Why Diets Fail - Bean

How many people do you know that start a new diet with vigour in January but have fallen off that particular wagon within a month or two? Despite bucketloads of enthusiasm, a determined mindset and willpower of steel, it just doesn’t work…. But why?

There are many factors to consider here and whilst they are all worthy of a mention, I wanted to focus on three particular aspects:

Let me paint a picture. Steve is 38 years old and works a 9-5 job (well, it should be 9-5 but his workload is increasing constantly and therefore he often has to stay late). He has a young family that he loves, but feels torn between his ever-increasing workload and getting quality time with his wife and kids. That said, he’s determined to shift this extra 10kg of spare tyre he’s acquired over the past few years (blamed on too many business lunches and eating on the go). It also seems he has a penchant for a biscuit or 3 with a cup of tea after his evening meal.

It’s January, that time when the miracles of weight loss seem destined to happen, it’s written in the stars. Steve is fired up, he’s ready to go. He’s downloaded a diet plan, it’s extreme but he figures that just means he’ll get where he wants to be quicker. It’s even more brutal than the two his friends are attempting but he’s never been more determined to succeed. The first few weeks pass and the weight is dropping off, 6 lbs in 2 weeks!  Steve is absolutely buzzing! The weight loss he’s achieving is for the time-being, giving him a bigger thrill than the hunger pangs gnarring in his tummy. He’s able to shut them out of his mind, reaffirming to himself that he’s a strong-minded man and he can do this, he is doing this and it feels good!

He feels so good about himself that when he’s finished his minute, calorie-restricted soup for dinner, he’s able to resist tucking into the biscuits that he knows are waiting for him in the cupboard. As nice as they would be, he doesn’t need them. He’s doing too well to let a little treat derail his progress.

It’s been a month now and Steve is finding it much more of a struggle. The weight loss has stalled, only dropping 1 lb last week. It’s getting harder and harder to resist the biscuits. The hunger pangs have increased in severity and food is all Steve can think about. He finds himself questioning the process, he’s feeling downhearted and wonders if it’s really worth feeling like this. He’s become more irritable and has been snapping at his wife and kids. His wife doesn’t like what this diet has done to him, who he’s becoming. To top it off those biscuits just keep calling….

5 weeks AD (After-Diet started) after a particularly gruelling day at work and with a deadline fast approaching, Steve crumbles. He has a biscuit, then another, before he knows what’s happened, he’s finished half a packet. He’s angry at himself but puts it down to stress and tells himself he’ll be back on track tomorrow. Only thing is, the next day at work is even worse and he stops off for a pint and a burger on his way home. The call of the biscuits is too strong now, he’s had a burger and beer so today’s out the window anyway right? A few biscuits won’t hurt, we’ll definitely crack this tomorrow. This process unravels and before 2 months have passed, Steve’s weight-loss successes are a distant memory and he’s reverted to his original habits. Only this time he’s put on 5 lbs on top of his original weight!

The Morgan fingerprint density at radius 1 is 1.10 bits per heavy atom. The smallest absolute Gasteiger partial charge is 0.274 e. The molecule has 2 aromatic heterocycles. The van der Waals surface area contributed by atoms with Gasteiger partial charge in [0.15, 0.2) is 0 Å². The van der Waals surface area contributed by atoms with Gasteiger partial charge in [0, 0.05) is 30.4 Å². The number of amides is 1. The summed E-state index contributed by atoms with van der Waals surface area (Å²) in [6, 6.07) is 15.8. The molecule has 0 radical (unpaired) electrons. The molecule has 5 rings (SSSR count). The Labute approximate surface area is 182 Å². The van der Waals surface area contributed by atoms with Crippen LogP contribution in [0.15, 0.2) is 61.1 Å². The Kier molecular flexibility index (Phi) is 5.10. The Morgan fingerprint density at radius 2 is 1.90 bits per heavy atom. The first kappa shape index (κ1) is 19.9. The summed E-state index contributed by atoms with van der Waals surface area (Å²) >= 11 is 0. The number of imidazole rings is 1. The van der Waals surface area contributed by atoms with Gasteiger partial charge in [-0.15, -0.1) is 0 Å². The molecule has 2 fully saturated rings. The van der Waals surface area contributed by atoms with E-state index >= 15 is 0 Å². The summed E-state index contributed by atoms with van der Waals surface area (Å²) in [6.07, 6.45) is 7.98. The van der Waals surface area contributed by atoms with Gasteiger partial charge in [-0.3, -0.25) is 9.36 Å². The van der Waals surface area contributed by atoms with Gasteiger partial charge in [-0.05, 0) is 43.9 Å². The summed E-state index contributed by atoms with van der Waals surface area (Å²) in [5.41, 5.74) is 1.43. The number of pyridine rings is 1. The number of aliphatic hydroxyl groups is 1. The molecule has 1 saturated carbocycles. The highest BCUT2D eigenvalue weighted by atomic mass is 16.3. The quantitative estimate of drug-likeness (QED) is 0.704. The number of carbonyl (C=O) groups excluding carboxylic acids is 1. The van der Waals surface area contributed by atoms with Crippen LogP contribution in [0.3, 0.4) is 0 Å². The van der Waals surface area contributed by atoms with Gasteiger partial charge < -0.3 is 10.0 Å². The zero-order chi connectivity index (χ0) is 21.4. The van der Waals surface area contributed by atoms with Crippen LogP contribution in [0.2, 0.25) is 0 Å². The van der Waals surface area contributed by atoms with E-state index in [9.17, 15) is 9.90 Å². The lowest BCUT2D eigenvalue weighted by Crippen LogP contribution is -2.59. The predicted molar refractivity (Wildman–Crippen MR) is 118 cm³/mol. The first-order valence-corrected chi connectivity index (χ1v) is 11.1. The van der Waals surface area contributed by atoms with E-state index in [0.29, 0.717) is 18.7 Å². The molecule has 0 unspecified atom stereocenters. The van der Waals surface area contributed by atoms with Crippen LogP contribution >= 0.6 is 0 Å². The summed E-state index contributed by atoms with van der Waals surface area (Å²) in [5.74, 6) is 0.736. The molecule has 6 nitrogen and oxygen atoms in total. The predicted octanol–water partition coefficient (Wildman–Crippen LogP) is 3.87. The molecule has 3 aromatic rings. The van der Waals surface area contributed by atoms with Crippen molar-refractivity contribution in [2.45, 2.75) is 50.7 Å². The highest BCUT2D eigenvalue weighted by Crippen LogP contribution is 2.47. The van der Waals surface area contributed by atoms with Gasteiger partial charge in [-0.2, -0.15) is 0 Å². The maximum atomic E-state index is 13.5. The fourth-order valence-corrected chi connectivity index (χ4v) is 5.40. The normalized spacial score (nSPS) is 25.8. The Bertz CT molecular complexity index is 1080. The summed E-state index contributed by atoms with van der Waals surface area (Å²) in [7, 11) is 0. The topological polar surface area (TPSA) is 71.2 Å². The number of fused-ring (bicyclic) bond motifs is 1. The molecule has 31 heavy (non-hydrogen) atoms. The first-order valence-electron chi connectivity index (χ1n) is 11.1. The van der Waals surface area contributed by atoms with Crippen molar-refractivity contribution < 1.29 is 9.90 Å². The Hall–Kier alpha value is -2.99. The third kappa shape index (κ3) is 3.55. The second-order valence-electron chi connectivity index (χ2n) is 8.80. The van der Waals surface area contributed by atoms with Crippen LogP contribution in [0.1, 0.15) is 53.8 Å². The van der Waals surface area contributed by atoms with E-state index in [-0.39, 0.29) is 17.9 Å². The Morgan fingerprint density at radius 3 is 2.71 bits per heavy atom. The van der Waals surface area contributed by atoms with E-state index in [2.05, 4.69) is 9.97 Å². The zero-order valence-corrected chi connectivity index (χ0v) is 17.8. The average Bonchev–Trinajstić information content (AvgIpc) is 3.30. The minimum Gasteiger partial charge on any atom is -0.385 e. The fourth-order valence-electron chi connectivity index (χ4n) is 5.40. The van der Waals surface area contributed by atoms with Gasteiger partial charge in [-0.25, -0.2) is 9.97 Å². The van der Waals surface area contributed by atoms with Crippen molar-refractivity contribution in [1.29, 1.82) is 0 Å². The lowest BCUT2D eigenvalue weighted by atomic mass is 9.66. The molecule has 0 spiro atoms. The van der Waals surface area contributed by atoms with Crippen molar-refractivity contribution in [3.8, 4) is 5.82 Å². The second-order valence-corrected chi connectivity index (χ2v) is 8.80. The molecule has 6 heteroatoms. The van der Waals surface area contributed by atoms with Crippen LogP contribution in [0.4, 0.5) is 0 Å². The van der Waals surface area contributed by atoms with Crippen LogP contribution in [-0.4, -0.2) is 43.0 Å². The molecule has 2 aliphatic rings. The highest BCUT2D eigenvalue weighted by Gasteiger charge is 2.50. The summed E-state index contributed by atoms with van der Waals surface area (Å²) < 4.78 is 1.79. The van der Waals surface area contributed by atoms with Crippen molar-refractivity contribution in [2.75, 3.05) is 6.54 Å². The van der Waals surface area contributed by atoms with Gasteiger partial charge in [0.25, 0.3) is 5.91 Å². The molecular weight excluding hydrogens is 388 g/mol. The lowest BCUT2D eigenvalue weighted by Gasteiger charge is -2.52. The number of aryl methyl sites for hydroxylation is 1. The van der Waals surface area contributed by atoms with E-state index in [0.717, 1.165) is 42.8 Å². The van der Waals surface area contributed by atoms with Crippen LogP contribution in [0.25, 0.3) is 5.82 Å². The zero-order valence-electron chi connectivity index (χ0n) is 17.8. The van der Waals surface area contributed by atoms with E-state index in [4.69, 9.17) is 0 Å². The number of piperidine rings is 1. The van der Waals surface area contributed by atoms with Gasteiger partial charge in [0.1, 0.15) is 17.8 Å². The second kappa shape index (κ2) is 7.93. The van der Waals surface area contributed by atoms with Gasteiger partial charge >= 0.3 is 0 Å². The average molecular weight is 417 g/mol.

Does this sound like a familiar story? So, what happened? Was Steve not trying hard enough? Did he not want it enough? Maybe he just wasn’t mentally strong enough and that willpower he had wasn’t quite as powerful as he thought? The answer is…..  Unfortunately he was doomed from the start. Not because of any of the reasons I’ve mentioned, I’m sure he tried his very hardest, I’m sure he wanted it so very badly. I’m also sure he started the process with willpower as strong as steel. The issue is, this just isn’t enough. Not enough for Steve, or me or even for yourself. Willpower and determination alone is a fatally flawed plan. It will not work.

In my opinion, the single biggest reason why his weight-loss attempt failed, was he only changed one aspect of his life, his calories. To achieve long-term weight loss its important to create the type of environment that is conducive with achieving success long-term. By removing biscuits & other junk food from the cupboard, it removes the temptation and clears the subconscious to focus on more important things. More importantly, by creating an environment conducive to sustained weight-loss:

  • Regular exercise ideally at a level that challenges you and is progressive
    A daily calorie deficit
  • Removal of junk food and other treats from the household
    • Increased hydration (a source of water close to hand at all times)
    • A higher level of accountability (tell people of your plans and how you’re doing it)
    • Support from friends and loved ones

These components whilst powerful in isolation, in collaboration they can mean we are switching our chances of success from ‘a possibility’ to ‘inevitability’.